5. 9. Definition(s) <ul><li>A group of Internet-based applications that build on the ideological and technological foundations of Web 2.0 , and that allow the creation and exchange of user-generated content. </li></ul><ul><li>Social media are media for social interaction, as a superset beyond social communication. Enabled by ubiquitously accessible and scalable communication techniques , social media substantially change the way of communication between organizations, communities, as well as individuals. </li></ul><ul><li> </li></ul><ul><li>Also, </li></ul>
    6. 10. Social (media) networks aren't just for entertainment Though that's a fine enough purpose!
    7. 12. Why I became involved  with social (media) networks
    8. 13. Have you Googled yourself? Have you Googled someone you know? (Everyone does it) I Google myself View slide notes for an explanation of each result.  
    9. 17. So I started thinking... <ul><li>1. I want my web presence to be controlled by  me , not by anyone else  </li></ul><ul><li>Of course, this bring in all kinds of considerations: privacy, the nature of identity online & responsibilities for educators. Here's where lolcats become serious. </li></ul><ul><li>2. Integrating social (media) into my life has been an interesting experience </li></ul><ul><li>I've been living on the internet since I was a kid, so I'm fully aware of the dangers. &quot;Here be dragons&quot; , in cyberspace, translates to &quot;here be trolls, flamers and griefers&quot; </li></ul><ul><li>     </li></ul>
    10. 18. I'm connected to lots of networks now How many are you connected to? I ask, because this is what I found when I connected:
    11. 21. I've only started experimenting (example follows) But there are so many connections still to be made & media to share.
    12. 22. First step: added Google+ and Twitter widgets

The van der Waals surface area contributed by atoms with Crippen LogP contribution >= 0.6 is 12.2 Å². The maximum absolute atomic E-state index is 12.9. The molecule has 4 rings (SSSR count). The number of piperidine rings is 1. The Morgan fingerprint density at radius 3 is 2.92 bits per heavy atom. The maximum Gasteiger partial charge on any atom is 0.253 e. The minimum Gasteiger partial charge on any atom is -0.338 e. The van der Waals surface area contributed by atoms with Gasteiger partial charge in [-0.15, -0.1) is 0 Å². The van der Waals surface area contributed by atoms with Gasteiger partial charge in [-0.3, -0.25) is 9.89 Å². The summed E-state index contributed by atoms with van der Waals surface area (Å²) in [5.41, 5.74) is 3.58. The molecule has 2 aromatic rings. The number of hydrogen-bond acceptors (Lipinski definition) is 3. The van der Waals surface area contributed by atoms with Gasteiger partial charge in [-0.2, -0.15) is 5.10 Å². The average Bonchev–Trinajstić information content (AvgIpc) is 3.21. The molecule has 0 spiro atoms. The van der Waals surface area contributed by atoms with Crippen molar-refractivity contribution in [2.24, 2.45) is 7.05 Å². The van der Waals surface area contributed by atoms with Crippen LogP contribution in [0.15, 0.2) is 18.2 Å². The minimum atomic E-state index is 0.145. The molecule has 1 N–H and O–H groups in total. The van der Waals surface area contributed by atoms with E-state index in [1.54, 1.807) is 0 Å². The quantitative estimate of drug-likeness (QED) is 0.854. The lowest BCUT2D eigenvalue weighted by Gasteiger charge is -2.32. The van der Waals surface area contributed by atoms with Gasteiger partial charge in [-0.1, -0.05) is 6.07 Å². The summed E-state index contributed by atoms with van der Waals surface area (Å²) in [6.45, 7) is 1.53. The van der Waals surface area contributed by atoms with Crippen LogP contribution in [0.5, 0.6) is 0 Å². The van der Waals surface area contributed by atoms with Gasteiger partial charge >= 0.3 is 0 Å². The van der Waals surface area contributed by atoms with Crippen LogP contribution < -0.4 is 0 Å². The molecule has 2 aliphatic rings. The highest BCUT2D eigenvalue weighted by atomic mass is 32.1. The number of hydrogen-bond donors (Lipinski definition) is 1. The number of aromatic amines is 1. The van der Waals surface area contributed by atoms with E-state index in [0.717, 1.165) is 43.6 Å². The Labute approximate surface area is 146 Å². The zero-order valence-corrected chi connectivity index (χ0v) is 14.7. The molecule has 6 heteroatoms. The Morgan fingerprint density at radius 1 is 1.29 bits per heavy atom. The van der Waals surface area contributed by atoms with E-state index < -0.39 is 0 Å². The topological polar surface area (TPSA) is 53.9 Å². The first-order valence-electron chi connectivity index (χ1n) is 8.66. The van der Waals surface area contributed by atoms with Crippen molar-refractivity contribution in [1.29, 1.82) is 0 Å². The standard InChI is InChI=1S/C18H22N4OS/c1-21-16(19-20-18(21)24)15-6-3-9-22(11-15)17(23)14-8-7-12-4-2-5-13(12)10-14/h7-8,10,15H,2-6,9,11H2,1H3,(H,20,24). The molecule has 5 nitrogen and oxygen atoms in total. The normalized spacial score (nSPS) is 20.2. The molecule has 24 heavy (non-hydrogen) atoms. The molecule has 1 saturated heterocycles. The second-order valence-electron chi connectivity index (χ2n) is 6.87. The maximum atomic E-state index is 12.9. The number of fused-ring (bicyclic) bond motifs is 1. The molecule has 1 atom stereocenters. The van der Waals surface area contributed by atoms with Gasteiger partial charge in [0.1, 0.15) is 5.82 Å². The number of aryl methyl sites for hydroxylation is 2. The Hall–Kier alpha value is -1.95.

13. 25. I decided to make a QR code to paste on my door  (or wherever else) Links to
    14. 26. So that's the (hopefully) inspirational part
    15. 27. Popular social (media) networks - Facebook - Twitter - LinkedIn - Google Plus (Google+)
    16. 28. Google+
    17. 29. Facebook
    18. 30. LinkedIn
    19. 31. Twitter
    20. 32. Issues related to social (media) networks No-one has the all the answers to these issues, but people are working on them
    21. 33. Challenges for higher education <ul><li>Teaching </li></ul><ul><li>How do we connect to students? Should we connect to students? Should we use existing social (media) networks, or use our own? How do we create/share digital media responsibly & effectively? </li></ul><ul><li>Research </li></ul><ul><li>How do we connect with other researchers / institutions? Which aspects of social (media) creation are related to our own research?  </li></ul><ul><li>Organizational </li></ul><ul><li>Can social (media) networks improve the way we do our everyday work? Do we have the technical infrastructure and  media expertise  to support all of this?  </li></ul>
    22. 34. Social (media) network criticisms <ul><li>Privacy </li></ul><ul><li>How much about your life do you want to expose to not only others, but to the data centres of large multinationals? </li></ul><ul><li>Behavioural effects </li></ul><ul><li>Is the use of social (media) significantly changing how we communicate / work / play? </li></ul><ul><li>Usability </li></ul><ul><li>Can't leverage the most promising aspects of SMN if they aren't simple to use.  </li></ul><ul><li>Sustainability </li></ul><ul><li>How much can these networks scale? Twitter's overflowing, for instance. How can digital media formats persist / be archived? Who owns these media (especially user information)? </li></ul>
    23. 35. Shall we connect?
    24. 36. My social (media) networks on 19 October (date of release) Let's see how this experiment goes!  Share this with anyone you think will find it useful.   Network Shared to Connections Sharing since... Notes Facebook Public Friends: 139 A few months after launch I think that most of my shares will go through here. Twitter All followers Following: 129 Followers: 51 24 November 2010, but only active since May 2011 Challenge: communicate intent in 140 characters or less. Google+ Extended circles In my circles: 107 Have me in their circles: 99 Around July 2011 LinkedIn Connections only Connections: 71 People in my network: 3 338 October 2011 I decided just to share with connections (not &quot;anyone&quot; to see what happens).  Scribd Followers Reads: 0 Uploads: 0 Followers: 21 N/A; not very active (yet) Here, I didn't just share a link. I shared a derivative work. Slideshare N/A, as I'm sharing this presentation via all the other networks.  Following: 6 Followers: 2 Social media: 594 views September 2011